By Nina Seminara
Kristen Powers, a current Stanford senior and Summit alumni, is an activist for Huntington’s Disease (HD) education. As an adolescent, she watched as HD ravaged her mother’s body and entire life, taking away her ability to move, speak and think. Ultimately, the disease took her mother’s life in 2011.
Children of HD victims have a 50-50 chance of inheriting the mutated gene, so Kristen was aware even as a young girl that she may suffer the same fate as her mother, but she did not allow those fearsome odds to overtake her optimism. Even at age nine, Kristen was already pledged to resilience and to improving the world--particularly for those affected by HD. In high school, she began the Chapel Hill High School Green Tiger Campaign and Garden to raise awareness about HD, and it has since been lauded by several prominent national organizations and public figures, including Vice President Joe Biden.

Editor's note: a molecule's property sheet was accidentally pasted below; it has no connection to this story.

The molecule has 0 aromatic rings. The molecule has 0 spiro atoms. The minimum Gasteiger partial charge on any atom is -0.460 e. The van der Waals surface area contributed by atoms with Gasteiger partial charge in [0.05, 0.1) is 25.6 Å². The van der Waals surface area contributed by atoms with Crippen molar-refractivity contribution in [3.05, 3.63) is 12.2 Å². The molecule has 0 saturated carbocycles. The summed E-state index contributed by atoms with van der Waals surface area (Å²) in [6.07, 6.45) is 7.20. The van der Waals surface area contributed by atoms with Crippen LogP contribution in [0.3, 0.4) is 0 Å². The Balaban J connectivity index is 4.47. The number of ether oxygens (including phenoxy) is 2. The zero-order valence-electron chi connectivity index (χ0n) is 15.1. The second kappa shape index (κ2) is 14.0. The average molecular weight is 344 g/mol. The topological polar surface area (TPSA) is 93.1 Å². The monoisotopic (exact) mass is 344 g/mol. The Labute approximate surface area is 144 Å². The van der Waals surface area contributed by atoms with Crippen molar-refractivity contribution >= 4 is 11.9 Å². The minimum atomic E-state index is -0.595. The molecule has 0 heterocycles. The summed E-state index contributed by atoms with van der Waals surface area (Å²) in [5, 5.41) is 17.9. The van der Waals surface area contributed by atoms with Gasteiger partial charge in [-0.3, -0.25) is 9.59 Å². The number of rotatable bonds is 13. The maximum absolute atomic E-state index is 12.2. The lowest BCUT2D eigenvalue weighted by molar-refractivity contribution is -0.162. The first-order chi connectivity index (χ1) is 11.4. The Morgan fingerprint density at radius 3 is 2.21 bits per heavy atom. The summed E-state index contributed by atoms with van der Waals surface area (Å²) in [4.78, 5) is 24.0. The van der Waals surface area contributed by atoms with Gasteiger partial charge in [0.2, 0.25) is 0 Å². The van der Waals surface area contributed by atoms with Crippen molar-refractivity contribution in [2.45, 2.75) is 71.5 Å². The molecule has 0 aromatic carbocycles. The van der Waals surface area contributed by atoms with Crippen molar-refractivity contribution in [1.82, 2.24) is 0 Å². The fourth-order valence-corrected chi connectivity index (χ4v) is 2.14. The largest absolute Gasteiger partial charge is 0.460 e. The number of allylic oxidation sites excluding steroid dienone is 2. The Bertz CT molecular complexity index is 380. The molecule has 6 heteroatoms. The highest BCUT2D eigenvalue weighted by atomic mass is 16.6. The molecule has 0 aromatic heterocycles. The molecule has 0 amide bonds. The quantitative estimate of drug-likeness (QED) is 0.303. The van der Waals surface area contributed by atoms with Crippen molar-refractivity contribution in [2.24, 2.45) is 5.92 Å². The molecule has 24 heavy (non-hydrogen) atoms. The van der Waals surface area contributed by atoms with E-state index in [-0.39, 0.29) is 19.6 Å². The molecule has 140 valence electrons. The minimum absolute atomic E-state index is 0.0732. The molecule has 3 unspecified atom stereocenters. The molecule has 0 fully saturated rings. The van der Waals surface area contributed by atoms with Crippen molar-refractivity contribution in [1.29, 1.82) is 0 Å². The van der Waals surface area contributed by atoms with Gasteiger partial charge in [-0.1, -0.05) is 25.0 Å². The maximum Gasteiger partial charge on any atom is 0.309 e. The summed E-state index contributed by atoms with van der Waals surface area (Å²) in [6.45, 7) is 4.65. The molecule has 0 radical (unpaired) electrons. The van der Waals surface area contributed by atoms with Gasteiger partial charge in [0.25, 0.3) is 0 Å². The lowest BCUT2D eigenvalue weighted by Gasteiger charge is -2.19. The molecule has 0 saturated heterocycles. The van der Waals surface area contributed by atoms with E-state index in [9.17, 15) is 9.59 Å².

At age eighteen, Kristen became eligible for genetic testing to determine whether she had the mutated gene that would eventually lead to Huntington’s Disease. She documented her protracted and nerve-racking experience through the film Twitch, in the hopes that it would spread awareness about the horrors of HD and inspire stronger action to discover a cure. In 2015, Twitch became available online worldwide, and now Kristen’s film has over 50,000 views and has raised upwards of $75,000 for Huntington’s Disease research. Kristen has also been featured on TEDxTeen for her work. Learn more about her story by visiting the Twitch website.